Ecosystems and People
Taylor & Francis
Creative Commons License
This work is licensed under a Creative Commons Attribution 4.0 License.
Decision makers and stakeholders need high-quality data to manage ecosystem services (ES) efficiently. Landscape-level data on ES that are of sufficient quality to identify spatial tradeoffs, co-occurrence and hotspots of ES are costly to collect, and it is therefore important to increase the efficiency of sampling of primary data. We demonstrate how ES could be assessed more efficiently through image-based point intercept method and determine the tradeoff between the number of sample points (pins) used per image and the robustness of the measurements. We performed a permutation study to assess the reliability implications of reducing the number of pins per image. We present a flexible approach to optimize landscape-level assessments of ES that maximizes the information obtained from 1 m2 digital images. Our results show that 30 pins are sufficient to measure ecosystem service indicators with a crown cover higher than 5% for landscape scale assessments. Reducing the number of pins from 100 to 30 reduces the processing time up to a 50% allowing to increase the number of sampled plots, resulting in more management-relevant ecosystem service maps. The three criteria presented here provide a flexible approach for optimal design of landscape-level assessments of ES.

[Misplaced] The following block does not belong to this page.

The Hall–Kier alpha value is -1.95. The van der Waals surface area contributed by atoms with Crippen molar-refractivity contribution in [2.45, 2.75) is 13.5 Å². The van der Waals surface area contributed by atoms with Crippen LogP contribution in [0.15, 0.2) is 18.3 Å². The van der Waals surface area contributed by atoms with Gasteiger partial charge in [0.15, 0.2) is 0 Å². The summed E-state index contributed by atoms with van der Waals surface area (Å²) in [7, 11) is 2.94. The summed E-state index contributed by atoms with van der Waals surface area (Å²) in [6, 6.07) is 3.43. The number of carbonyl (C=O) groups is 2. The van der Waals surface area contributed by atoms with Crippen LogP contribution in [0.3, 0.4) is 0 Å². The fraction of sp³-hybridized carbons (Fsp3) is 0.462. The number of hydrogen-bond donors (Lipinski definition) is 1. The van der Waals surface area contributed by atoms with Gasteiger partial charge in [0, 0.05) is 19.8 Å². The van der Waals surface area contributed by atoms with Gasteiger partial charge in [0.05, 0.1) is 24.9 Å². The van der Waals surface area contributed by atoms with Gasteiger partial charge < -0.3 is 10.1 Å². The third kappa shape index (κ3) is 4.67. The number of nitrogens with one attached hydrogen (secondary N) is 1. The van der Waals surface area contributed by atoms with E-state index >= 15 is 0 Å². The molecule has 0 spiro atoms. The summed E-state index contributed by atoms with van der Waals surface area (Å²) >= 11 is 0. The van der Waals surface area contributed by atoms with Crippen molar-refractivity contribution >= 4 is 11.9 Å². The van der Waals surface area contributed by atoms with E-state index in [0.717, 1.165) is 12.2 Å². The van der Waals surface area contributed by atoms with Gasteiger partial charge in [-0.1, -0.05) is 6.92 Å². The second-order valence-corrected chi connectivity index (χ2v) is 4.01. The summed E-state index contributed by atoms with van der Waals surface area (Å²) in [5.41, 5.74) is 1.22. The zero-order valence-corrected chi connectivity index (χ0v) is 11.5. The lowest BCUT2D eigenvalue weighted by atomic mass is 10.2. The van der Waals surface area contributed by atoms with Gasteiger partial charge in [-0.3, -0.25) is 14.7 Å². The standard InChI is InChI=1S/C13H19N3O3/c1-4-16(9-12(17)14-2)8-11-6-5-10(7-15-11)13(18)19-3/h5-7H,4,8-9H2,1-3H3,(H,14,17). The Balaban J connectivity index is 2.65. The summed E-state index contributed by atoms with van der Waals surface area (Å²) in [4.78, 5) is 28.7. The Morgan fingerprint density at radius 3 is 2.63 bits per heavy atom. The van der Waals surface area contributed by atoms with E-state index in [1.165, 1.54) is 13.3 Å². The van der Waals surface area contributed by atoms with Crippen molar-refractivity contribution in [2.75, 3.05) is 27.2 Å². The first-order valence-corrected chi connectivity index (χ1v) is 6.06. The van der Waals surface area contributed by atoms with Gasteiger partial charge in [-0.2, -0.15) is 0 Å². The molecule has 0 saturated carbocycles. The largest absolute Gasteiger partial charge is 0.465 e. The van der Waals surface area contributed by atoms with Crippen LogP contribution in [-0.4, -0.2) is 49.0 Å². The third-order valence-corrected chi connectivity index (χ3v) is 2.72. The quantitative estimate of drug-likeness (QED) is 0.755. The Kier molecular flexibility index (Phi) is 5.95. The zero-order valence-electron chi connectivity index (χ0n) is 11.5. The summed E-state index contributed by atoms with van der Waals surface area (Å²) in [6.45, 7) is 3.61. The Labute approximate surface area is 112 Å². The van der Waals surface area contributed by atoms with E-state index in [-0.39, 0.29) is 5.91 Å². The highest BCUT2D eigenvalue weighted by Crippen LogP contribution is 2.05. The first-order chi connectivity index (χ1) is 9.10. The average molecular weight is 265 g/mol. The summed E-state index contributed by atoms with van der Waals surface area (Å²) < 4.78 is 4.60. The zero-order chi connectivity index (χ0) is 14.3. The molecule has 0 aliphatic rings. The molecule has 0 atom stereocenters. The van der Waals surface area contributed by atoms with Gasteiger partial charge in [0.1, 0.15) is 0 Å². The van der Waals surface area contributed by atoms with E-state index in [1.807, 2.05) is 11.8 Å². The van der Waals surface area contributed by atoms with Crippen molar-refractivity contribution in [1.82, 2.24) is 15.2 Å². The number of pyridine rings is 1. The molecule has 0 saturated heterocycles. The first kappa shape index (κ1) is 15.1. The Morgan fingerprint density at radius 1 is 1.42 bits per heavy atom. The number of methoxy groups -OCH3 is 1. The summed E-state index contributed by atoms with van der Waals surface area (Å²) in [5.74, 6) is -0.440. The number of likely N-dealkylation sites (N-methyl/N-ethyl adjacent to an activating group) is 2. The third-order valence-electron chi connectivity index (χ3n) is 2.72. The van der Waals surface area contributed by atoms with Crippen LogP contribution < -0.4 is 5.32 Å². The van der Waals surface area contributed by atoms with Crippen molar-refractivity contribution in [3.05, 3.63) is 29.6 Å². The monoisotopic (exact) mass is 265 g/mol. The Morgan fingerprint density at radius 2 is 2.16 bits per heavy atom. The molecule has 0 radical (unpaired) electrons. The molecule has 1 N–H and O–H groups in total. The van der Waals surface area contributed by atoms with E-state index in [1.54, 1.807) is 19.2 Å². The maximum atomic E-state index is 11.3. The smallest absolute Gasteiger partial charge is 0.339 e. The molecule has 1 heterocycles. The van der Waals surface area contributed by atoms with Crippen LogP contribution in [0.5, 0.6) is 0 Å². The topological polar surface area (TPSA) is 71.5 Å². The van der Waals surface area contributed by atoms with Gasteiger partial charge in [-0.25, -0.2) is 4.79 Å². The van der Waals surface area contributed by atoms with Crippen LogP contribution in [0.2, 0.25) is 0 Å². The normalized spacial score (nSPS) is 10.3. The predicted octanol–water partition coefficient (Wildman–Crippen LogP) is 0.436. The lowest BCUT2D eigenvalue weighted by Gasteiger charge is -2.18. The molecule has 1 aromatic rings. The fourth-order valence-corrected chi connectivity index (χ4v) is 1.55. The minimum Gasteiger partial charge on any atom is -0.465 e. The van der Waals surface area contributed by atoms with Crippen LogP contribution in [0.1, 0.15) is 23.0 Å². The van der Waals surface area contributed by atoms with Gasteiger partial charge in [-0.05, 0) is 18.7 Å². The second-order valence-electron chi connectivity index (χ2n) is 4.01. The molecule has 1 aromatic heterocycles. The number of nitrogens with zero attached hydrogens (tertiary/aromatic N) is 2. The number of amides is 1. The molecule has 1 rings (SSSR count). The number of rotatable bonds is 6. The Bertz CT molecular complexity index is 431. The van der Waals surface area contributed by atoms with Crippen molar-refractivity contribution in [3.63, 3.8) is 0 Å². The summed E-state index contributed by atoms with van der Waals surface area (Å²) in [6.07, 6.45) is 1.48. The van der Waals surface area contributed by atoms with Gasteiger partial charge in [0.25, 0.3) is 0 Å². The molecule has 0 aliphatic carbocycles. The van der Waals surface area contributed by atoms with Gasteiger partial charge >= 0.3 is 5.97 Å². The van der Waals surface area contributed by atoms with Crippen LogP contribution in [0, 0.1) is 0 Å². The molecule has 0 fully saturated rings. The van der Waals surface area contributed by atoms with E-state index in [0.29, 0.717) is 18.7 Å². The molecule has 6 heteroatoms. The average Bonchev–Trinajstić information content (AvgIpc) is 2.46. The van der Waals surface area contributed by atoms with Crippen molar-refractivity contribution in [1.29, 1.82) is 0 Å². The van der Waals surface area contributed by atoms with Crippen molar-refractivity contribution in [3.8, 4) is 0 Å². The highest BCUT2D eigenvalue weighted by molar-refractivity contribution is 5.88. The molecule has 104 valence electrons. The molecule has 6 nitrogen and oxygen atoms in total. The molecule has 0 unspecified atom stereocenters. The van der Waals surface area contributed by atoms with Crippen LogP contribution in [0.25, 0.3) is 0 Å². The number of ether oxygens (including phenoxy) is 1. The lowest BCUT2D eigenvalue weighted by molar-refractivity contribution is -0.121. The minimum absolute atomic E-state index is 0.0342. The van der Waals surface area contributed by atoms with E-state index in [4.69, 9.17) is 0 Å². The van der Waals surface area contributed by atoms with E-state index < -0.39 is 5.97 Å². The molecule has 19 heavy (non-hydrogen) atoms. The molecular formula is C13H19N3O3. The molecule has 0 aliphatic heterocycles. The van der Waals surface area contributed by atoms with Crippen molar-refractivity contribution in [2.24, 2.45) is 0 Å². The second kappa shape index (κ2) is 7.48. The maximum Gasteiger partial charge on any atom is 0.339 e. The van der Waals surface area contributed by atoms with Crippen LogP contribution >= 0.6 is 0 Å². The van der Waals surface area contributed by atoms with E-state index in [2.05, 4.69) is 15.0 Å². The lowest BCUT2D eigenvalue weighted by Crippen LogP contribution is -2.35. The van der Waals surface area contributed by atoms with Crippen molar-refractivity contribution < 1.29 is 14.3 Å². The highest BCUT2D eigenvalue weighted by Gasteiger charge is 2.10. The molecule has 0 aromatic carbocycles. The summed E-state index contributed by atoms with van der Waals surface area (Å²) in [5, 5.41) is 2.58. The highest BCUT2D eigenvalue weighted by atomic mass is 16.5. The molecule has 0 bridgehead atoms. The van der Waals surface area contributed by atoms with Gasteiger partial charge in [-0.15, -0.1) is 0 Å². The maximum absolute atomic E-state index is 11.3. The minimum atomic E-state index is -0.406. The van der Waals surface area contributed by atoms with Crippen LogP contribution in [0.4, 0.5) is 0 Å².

"Ancin-Murguzur, F, Munoz, L., Monz, C., Fauchald, P., Hausner, V. 2019 Efficient sampling for ecosystem service supply assessment at a landscape scale. Ecosystems and People, 15:1, 33-41, DOI: 10.1080/26395908.2018.1541329